Physical injuries run the gamut from death to mental anguish. Reported cases involving wrongful death had their basis in accidents575 involving collisions with other aircraft,576 or with a mountain or other immovable object,577 bird strikes,578 being crashed into buildings,579 being left unattended in a wheelchair,580 disintegration of the aircraft,581 "torque roll,"582 suicide pilots,583 the presence of a bomb,584 hijacking,585 or flying into an ice storm586 or thunderstorm587 or a heart attack.588 Cases involving less severe injuries have arisen from slips and falls,589 air turbulence,590 changes in air pressure,591 hot coffee spills,592 wheelchair accidents,593 falling baggage from overhead luggage bins,594 emergency and hard landings,595 abrupt stops,596 failure to provide a wheelchair,597 failure to provide a lift,598 aircraft runs off runway,599 being hit by a beverage cart,600 car accident with intoxicated former airline passenger,601 deep vein thrombosis,602 air traffic controller's instructions,603 improper training by flight school,604 sexual assaults,605 shuttle bus accidents,606 inoperable equipment,607 failure to assist a sick or disabled passenger,608 improper boarding and deplaning procedures,609 assaults by other passengers or crew members,610 unsafe conditions,611 failure to deliver baggage,612 falling food and trash carts,613 collapsing ticket counters,614 improper preparation or handling of food615 or drinks,616 false imprisonment,617 and hijackings or other terrorist acts.618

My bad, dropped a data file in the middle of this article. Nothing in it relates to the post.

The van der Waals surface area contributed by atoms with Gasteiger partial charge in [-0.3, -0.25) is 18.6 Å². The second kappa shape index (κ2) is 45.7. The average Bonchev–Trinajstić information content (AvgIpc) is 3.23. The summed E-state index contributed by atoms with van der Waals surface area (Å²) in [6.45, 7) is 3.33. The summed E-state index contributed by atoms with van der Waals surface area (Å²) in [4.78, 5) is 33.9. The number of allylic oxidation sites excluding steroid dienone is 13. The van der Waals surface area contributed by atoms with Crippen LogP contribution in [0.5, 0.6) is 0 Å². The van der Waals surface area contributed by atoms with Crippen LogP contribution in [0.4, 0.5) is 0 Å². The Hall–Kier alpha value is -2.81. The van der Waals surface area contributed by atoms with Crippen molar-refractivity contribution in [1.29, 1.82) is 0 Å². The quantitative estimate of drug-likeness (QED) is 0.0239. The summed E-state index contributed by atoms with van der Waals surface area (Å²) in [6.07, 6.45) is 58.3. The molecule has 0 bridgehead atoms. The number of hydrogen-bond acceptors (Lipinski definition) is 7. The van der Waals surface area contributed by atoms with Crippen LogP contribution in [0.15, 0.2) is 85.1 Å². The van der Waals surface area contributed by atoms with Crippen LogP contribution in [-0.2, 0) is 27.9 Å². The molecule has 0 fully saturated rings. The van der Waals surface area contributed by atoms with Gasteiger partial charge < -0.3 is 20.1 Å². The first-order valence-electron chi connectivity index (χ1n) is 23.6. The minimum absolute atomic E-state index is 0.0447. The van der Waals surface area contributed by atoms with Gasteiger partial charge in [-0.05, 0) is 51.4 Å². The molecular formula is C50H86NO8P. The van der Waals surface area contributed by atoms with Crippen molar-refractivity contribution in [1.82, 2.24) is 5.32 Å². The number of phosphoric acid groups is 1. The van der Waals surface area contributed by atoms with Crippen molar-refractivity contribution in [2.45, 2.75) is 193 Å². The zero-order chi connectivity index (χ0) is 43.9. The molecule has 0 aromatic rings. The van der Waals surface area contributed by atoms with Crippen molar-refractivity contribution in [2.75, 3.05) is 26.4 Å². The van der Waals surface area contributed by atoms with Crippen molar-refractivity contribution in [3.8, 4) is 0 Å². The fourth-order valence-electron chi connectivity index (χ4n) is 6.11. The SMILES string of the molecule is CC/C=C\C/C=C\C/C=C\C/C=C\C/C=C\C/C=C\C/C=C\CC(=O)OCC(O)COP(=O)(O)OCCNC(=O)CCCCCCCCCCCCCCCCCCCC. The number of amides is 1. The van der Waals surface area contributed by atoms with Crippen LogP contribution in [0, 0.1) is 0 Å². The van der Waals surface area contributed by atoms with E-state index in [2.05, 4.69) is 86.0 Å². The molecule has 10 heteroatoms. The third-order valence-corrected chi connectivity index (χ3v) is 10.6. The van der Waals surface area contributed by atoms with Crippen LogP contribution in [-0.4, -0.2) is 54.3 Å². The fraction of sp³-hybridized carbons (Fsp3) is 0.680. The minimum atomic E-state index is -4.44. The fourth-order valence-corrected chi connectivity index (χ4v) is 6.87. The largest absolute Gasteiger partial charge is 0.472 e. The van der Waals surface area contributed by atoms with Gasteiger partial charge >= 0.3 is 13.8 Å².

Another possible cause of action might arise from a passenger suffering a heart attack while on board an aircraft. The airline may be negligent in failing to land as soon as possible or otherwise failing to assist a passenger in distress.619 Some airlines have decided to carry oxygen bottles and heart defibrillators on board,620 which may increase their exposure to charges of negligence in failing to train airline personnel in the proper use of defibrillators or failing to have oxygen bottles621 and defibrillator properly maintained. Since having a defibrillator on board is becoming increasingly common, an airline might even be liable in negligence for not having one on a particular flight.622